A New York state judge ruled on Thursday that former President Donald Trump, his son Donald Trump Jr., and his daughter Ivanka Trump must sit for a deposition as part of New York Attorney General Letitia James’ civil investigation into whether the Trump Organization made fraudulent asset evaluations.
“In the final analysis, a State Attorney General commences investigating a business entity, uncovers copious evidence of possible financial fraud, and wants to question, under oath, several of the entities’ principals, including its namesake. She has the clear right to do so.” Judge Arthur F. Engoron wrote in his decision.
Judge denies Trumps' request to quash subpoenas. Trump has to turn over docs within 14 days, and he and Jr and Ivanka must appear for deposition within 21 days.https://t.co/xIvV4CfXZC pic.twitter.com/1fDxYbuWQ7
— Mike Sacks (@MikeSacksEsq) February 17, 2022
The ruling came at the end of a tense hearing in which Trump’s lawyers alleged, as they’ve been doing for some time now, that James’ investigation is motivated by politics. Judge Engoron wasn’t buying it. “Indeed, this Court’s in camera review of the thousands of documents responsive to [James’] prior subpoenas demonstrates that [her office] has a sufficient basis for continuing its investigation, which undercuts the notion that this ongoing investigation is based on personal animus, not facts and law,” he wrote.
The Trumps are likely to appeal Judge Engoron’s ruling, but as it stands they will have to sit for a deposition within 21 days. Trump was also ordered to turn over subpoenaed documents within 14 days. The former president addressed the investigation in a lengthy statement released Thursday night, alleging that James is “doing everything within their corrupt discretion to interfere with my business relationships and the political process.” Trump went on to cite his vote total in the 2020 election as one of the reasons he should not be investigated.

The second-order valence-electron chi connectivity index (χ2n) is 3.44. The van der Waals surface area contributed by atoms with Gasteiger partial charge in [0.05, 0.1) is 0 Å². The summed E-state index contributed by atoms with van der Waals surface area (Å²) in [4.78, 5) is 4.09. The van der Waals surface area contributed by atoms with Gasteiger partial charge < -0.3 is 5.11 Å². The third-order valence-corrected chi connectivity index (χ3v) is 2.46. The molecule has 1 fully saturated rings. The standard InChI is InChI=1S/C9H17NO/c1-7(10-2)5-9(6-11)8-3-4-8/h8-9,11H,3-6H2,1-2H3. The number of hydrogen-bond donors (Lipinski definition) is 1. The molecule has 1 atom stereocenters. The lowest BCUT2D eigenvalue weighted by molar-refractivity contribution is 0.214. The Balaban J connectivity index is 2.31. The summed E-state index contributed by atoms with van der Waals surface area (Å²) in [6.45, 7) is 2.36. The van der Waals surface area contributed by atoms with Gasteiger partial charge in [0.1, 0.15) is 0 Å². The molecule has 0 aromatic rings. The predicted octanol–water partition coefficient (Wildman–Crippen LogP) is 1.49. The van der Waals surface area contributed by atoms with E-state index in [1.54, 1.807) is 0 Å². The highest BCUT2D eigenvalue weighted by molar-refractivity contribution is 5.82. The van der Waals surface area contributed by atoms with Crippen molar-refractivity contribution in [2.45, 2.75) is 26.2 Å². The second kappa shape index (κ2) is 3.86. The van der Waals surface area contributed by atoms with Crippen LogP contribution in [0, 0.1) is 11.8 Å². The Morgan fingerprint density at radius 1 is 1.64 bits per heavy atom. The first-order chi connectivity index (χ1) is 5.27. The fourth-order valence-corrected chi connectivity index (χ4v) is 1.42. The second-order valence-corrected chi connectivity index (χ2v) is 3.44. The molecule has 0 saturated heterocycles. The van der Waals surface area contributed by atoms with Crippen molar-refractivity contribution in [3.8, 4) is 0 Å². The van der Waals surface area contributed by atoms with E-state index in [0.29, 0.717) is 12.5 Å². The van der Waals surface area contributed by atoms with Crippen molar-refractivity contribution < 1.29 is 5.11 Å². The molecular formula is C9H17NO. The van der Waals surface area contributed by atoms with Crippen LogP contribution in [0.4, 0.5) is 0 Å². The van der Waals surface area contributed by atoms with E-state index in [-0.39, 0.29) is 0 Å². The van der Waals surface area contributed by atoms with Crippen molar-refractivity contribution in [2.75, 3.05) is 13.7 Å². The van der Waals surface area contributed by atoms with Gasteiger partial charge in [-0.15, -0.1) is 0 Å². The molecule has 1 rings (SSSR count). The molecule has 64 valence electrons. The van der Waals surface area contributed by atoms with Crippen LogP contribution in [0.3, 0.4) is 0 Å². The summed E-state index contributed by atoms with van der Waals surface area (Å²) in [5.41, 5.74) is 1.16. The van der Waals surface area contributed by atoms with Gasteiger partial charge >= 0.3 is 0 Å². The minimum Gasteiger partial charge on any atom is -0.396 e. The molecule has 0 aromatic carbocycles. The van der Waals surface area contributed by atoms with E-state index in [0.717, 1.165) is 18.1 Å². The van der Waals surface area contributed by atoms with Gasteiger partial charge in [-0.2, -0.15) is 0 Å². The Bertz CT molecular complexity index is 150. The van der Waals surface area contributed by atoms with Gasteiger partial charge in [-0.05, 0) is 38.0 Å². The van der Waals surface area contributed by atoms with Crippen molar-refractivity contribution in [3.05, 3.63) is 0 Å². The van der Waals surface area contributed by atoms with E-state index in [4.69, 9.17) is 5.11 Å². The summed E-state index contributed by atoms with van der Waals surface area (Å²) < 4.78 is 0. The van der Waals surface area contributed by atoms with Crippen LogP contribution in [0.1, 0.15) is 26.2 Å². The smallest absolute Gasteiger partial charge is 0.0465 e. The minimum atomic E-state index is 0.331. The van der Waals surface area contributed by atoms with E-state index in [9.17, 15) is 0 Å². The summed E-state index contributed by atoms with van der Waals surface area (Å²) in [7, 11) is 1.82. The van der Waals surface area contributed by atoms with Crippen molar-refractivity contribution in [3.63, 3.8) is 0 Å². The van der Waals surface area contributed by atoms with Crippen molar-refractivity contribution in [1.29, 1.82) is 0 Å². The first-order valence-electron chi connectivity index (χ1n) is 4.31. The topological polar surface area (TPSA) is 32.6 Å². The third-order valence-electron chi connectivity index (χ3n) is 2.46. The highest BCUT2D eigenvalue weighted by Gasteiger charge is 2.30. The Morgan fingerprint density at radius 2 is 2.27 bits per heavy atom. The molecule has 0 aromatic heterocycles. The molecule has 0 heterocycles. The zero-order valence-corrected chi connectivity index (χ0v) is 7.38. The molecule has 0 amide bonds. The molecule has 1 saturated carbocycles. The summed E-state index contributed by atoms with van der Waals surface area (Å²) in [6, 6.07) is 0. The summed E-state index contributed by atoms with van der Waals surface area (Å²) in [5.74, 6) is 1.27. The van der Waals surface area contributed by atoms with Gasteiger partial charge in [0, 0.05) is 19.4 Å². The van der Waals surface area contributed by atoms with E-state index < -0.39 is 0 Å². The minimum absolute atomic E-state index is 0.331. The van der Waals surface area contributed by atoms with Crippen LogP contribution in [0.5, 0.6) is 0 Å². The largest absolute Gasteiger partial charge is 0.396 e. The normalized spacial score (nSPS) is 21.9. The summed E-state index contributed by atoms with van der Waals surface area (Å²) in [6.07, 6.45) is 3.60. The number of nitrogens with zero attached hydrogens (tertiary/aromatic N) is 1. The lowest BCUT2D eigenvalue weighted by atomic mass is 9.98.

James subpoenaed Trump, Don Jr., and Ivanka in December, and the Trumps have since been fighting tooth and nail to avoid testifying. Trump last month sued James over the probe. “She is a sick person who really truly has taken her oath of office and just weaponized it,” Trump attorney Alina Habba claimed in an interview at the time.
In filing a motion last month to compel testimony from the Trumps, James wrote in a statement that she uncovered “specific evidence that suggests Donald J. Trump and the Trump Organization falsely and fraudulently valued multiple assets and misrepresented those values to financial institutions” in order to receive favorable tax rates and loans. One of those assets, according to the filing, was Trump’s Manhattan residence. “The valuations of Mr. Trump’s triplex apartment in Trump Tower since at least 2012 were based on the assertion that the triplex apartment was 30,000 square feet in size,” the statement said. “However, the actual size of Mr. Trump’s triplex apartment was 10,996 square feet, and documents confirming that fact were signed by Mr. Trump himself in 2012.”
James noted in the filing that Trump’s other child, Eric, pleaded the Fifth Amendment “in response to more than 500 questions over six hours” when he was deposed in Oct. 2020.
James disclosed in a court filing on Monday that Trump’s longtime accounting firm, Mazars USA, cut ties with the Trump Organization, stating that a decade’s worth of Trump’s personal financial statements could not be trusted. Trump released a lengthy statement responding to Mazars dropping the Trump Organization. He blamed James’ investigation. “Mazars has been threatened, harassed, and insulted like virtually no other firm has ever been,” the former president wrote. “They were essentially forced to resign from a great long-term account by the prosecutorial misconduct of a highly political, but failed, gubernatorial candidate Letitia James.”
In addition to the civil investigation, James is also involved in a criminal investigation into the Trump Organization. Last summer, the Manhattan district attorney charged the Trump Organization and its Chief Financial Officer, Allen Weisselberg, with 15 counts of financial crimes, including federal tax fraud, falsifying business records, and grand larceny. Both pleaded not guilty.
This post has been updated.